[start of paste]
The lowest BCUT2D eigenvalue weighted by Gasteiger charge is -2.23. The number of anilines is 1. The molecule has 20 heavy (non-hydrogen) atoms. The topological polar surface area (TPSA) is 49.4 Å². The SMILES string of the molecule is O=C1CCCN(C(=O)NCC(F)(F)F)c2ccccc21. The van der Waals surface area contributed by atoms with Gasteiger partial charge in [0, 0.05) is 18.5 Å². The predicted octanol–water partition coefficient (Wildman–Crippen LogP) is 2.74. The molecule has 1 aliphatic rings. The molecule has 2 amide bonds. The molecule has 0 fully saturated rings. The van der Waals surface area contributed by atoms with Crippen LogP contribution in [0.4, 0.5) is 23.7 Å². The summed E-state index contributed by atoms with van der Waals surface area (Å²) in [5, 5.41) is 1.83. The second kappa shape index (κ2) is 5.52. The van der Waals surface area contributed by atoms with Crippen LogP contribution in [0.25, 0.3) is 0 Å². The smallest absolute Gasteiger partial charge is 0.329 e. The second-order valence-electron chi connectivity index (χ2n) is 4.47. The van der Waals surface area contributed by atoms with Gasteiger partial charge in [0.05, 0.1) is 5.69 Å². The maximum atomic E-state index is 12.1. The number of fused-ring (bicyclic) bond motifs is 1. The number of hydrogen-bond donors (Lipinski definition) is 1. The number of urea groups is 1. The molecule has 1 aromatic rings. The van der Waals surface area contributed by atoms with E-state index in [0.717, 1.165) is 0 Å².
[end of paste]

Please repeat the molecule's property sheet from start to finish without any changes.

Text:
The lowest BCUT2D eigenvalue weighted by Gasteiger charge is -2.23. The number of anilines is 1. The molecule has 20 heavy (non-hydrogen) atoms. The topological polar surface area (TPSA) is 49.4 Å². The SMILES string of the molecule is O=C1CCCN(C(=O)NCC(F)(F)F)c2ccccc21. The van der Waals surface area contributed by atoms with Gasteiger partial charge in [0, 0.05) is 18.5 Å². The predicted octanol–water partition coefficient (Wildman–Crippen LogP) is 2.74. The molecule has 1 aliphatic rings. The molecule has 2 amide bonds. The molecule has 0 fully saturated rings. The van der Waals surface area contributed by atoms with Crippen LogP contribution in [0.4, 0.5) is 23.7 Å². The summed E-state index contributed by atoms with van der Waals surface area (Å²) in [5, 5.41) is 1.83. The second kappa shape index (κ2) is 5.52. The van der Waals surface area contributed by atoms with Crippen LogP contribution in [0.25, 0.3) is 0 Å². The smallest absolute Gasteiger partial charge is 0.329 e. The second-order valence-electron chi connectivity index (χ2n) is 4.47. The van der Waals surface area contributed by atoms with Gasteiger partial charge in [0.05, 0.1) is 5.69 Å². The maximum atomic E-state index is 12.1. The number of fused-ring (bicyclic) bond motifs is 1. The number of hydrogen-bond donors (Lipinski definition) is 1. The number of urea groups is 1. The molecule has 1 aromatic rings. The van der Waals surface area contributed by atoms with E-state index in [0.717, 1.165) is 0 Å².